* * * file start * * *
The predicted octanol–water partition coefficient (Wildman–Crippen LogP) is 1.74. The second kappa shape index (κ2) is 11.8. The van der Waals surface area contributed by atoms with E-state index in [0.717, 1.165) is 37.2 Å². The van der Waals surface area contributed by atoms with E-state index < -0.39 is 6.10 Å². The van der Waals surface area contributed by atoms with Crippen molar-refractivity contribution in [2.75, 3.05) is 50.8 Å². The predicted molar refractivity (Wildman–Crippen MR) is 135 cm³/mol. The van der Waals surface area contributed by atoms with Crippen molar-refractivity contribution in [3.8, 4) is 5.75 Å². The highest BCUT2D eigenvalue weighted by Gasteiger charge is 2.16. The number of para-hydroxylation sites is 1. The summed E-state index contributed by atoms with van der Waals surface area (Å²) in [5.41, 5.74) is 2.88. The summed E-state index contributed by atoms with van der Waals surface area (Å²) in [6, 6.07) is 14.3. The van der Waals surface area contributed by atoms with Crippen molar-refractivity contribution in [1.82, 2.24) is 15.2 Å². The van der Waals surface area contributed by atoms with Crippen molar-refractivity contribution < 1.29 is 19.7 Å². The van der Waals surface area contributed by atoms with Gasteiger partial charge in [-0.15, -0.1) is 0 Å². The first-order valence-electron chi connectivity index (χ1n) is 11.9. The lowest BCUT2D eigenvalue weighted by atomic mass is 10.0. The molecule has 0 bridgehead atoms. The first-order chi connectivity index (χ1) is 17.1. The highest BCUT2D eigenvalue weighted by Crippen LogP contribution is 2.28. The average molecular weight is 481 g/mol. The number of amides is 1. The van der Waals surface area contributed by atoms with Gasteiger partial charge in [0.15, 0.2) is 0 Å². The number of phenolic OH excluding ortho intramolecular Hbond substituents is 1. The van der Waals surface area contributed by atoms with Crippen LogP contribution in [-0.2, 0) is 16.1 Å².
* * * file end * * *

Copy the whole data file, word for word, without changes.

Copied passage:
The predicted octanol–water partition coefficient (Wildman–Crippen LogP) is 1.74. The second kappa shape index (κ2) is 11.8. The van der Waals surface area contributed by atoms with E-state index in [0.717, 1.165) is 37.2 Å². The van der Waals surface area contributed by atoms with E-state index < -0.39 is 6.10 Å². The van der Waals surface area contributed by atoms with Crippen molar-refractivity contribution in [2.75, 3.05) is 50.8 Å². The predicted molar refractivity (Wildman–Crippen MR) is 135 cm³/mol. The van der Waals surface area contributed by atoms with Crippen molar-refractivity contribution in [3.8, 4) is 5.75 Å². The highest BCUT2D eigenvalue weighted by Gasteiger charge is 2.16. The number of para-hydroxylation sites is 1. The summed E-state index contributed by atoms with van der Waals surface area (Å²) in [5.41, 5.74) is 2.88. The summed E-state index contributed by atoms with van der Waals surface area (Å²) in [6, 6.07) is 14.3. The van der Waals surface area contributed by atoms with Crippen molar-refractivity contribution in [1.82, 2.24) is 15.2 Å². The van der Waals surface area contributed by atoms with Crippen molar-refractivity contribution < 1.29 is 19.7 Å². The van der Waals surface area contributed by atoms with Gasteiger partial charge in [-0.15, -0.1) is 0 Å². The first-order valence-electron chi connectivity index (χ1n) is 11.9. The lowest BCUT2D eigenvalue weighted by atomic mass is 10.0. The molecule has 0 bridgehead atoms. The first-order chi connectivity index (χ1) is 17.1. The highest BCUT2D eigenvalue weighted by Crippen LogP contribution is 2.28. The average molecular weight is 481 g/mol. The number of amides is 1. The van der Waals surface area contributed by atoms with Gasteiger partial charge in [0.15, 0.2) is 0 Å². The number of phenolic OH excluding ortho intramolecular Hbond substituents is 1. The van der Waals surface area contributed by atoms with Crippen LogP contribution in [-0.2, 0) is 16.1 Å².